Open Heart Leadership: What Makes a Manager

“The doctor came in stinking of gin

And proceeded to lie on the table”

— The Beatles, “The Ballad of Rocky Raccoon”

There you are, clutching your chest, left arm hurting, sweating, nausea roiling your gut. Naturally, you’ll want to do something about this rather awkward state of affairs. You may, in fact, decide that medical attention is just the thing. But how to find a qualified doctor, preferably one who is not stinking of gin? You could, of course, go directly to the hospital and hope that someone there can help you. Perhaps, though, there is a better way.

Perhaps, instead, you could take your best engineer, or your best salesman, or your best marketing guy, and promote that person to Official Company Medical Doctor.

“But wait!” I hear you cry. “That’s utterly ludicrous. You can’t just promote someone to Doctor. Being a doctor takes training. Being a skilled engineer or salesman or marketing guru doesn’t qualify someone to be a doctor.”

That argument is certainly a very valid one. You can’t just declare someone doctor. At least, you can’t and expect them to be a particularly good doctor. If all you want is someone stinking of gin who will proceed to lie on the table, then maybe it’s not quite so difficult.

What if we take out the word “doctor” and substitute in another word? For example, what if we use the word, “manager?” How does it sound now: “That’s utterly ludicrous! You can’t just promote someone to Manager. Being a manager takes training. Being a skilled engineer or salesman or marketing guru doesn’t qualify someone to be a manager.”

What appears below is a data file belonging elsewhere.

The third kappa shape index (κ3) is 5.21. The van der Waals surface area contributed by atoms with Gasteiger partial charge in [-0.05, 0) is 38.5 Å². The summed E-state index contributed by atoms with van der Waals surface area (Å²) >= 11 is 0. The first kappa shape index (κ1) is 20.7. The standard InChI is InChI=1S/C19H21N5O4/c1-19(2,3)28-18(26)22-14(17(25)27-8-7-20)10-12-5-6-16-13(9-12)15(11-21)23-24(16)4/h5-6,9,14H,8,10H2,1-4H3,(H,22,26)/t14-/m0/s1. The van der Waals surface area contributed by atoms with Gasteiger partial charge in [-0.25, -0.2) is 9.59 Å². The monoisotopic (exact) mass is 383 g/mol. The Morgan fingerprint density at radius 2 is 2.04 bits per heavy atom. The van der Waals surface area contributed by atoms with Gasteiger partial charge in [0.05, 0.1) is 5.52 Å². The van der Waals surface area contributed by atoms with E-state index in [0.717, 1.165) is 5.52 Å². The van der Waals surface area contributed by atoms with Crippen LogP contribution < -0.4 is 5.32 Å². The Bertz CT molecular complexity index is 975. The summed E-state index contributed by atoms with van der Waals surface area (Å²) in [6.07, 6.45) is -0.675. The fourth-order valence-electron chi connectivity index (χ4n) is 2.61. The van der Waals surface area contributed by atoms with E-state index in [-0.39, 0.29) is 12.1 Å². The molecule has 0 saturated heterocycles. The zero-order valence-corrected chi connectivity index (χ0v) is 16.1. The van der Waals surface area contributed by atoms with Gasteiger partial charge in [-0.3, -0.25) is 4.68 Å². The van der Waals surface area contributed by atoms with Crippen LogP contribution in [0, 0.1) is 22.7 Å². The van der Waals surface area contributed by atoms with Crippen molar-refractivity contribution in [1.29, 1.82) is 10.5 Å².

Interesting question. Obviously, it happens all the time: engineers are promoted to engineering managers, salesmen to sales managers, and so forth. Unlike an incompetent doctor, the decision usually doesn’t kill anyone. It does, however, frequently drive the most talented people out of the company while said manager is learning the ropes, which I suppose could be considered the moral equivalent. Just because the problems are not as immediately obvious as having an incompetent doctor doesn’t mean they aren’t there. Even worse, enough bad management generates the belief that managers really don’t do much or bring significant value to the organization.

At Cavein Corp., a certain manager of product development was complaining to me that they couldn’t seem to find anyone willing to work on one of their critical projects. Even in today’s job market, everyone they hired quit after a few months, if not sooner. Even more fascinating, though, was watching the hiring process in action. Apparently highly qualified candidates were routinely being turned away. Why? It was hard to tell, but it seemed to correlate to anyone who both asked too many questions about the project and also demonstrated too much knowledge of the field. Quite simply, this manager couldn’t tolerate hiring anyone who knew too much – defined as knowing more than he did.

Refusing to hire people more competent than you is a hallmark of the untrained or unskilled manager. It produces much the same result for the long-term prognosis for the project as that untrained or unskilled doctor will produce for his patients. The major difference is that the project can live on indefinitely, in that odd, zombie half-life of corporate projects that no one quite wants to halt, but which never make any real progress. At least with doctors, that only happens if your physician happens to be Dr. Herbert West, Reanimator.

Like the practice of medicine, the practice of management does take training. Fortunately, it doesn’t take nearly as much training before a manager can get started and be reasonably successful. The key is making sure that the manager is getting the right training and making the training a priority in your organization. An unskilled manager can, by dint of sufficient brute force and effort, as much as double the output of a team before burning them out. A skilled manager, on the other hand, can increase team productivity tenfold or more, and leave the team enthusiastic, excited, and eager for the next project.
What are results like that worth to you?